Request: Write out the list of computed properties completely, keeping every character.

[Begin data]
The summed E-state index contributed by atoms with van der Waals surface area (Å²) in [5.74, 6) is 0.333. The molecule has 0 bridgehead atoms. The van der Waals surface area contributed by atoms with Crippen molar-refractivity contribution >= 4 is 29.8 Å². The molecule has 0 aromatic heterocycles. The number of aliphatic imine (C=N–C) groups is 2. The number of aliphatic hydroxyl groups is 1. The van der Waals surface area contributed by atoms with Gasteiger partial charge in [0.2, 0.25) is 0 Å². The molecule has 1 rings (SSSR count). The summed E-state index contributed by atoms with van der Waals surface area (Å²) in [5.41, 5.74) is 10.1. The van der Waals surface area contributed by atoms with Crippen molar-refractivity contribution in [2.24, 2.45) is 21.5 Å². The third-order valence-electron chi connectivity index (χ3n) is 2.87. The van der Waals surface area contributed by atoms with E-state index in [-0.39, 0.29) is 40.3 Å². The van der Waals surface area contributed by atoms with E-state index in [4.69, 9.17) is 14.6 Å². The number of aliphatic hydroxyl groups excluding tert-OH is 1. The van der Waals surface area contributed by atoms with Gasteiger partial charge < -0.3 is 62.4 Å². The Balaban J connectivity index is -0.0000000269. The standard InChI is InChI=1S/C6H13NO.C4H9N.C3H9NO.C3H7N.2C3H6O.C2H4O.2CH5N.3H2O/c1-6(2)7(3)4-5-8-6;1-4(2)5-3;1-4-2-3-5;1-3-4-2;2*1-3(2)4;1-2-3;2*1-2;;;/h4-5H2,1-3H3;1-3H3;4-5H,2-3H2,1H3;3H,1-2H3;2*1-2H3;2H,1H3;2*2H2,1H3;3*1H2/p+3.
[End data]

The summed E-state index contributed by atoms with van der Waals surface area (Å²) in [5.74, 6) is 0.333. The molecule has 0 bridgehead atoms. The van der Waals surface area contributed by atoms with Crippen molar-refractivity contribution >= 4 is 29.8 Å². The molecule has 0 aromatic heterocycles. The number of aliphatic imine (C=N–C) groups is 2. The number of aliphatic hydroxyl groups is 1. The van der Waals surface area contributed by atoms with Gasteiger partial charge in [0.2, 0.25) is 0 Å². The molecule has 1 rings (SSSR count). The summed E-state index contributed by atoms with van der Waals surface area (Å²) in [5.41, 5.74) is 10.1. The van der Waals surface area contributed by atoms with Crippen molar-refractivity contribution in [2.24, 2.45) is 21.5 Å². The third-order valence-electron chi connectivity index (χ3n) is 2.87. The van der Waals surface area contributed by atoms with E-state index in [-0.39, 0.29) is 40.3 Å². The van der Waals surface area contributed by atoms with E-state index in [4.69, 9.17) is 14.6 Å². The number of aliphatic hydroxyl groups excluding tert-OH is 1. The van der Waals surface area contributed by atoms with Gasteiger partial charge < -0.3 is 62.4 Å². The Balaban J connectivity index is -0.0000000269. The standard InChI is InChI=1S/C6H13NO.C4H9N.C3H9NO.C3H7N.2C3H6O.C2H4O.2CH5N.3H2O/c1-6(2)7(3)4-5-8-6;1-4(2)5-3;1-4-2-3-5;1-3-4-2;2*1-3(2)4;1-2-3;2*1-2;;;/h4-5H2,1-3H3;1-3H3;4-5H,2-3H2,1H3;3H,1-2H3;2*1-2H3;2H,1H3;2*2H2,1H3;3*1H2/p+3.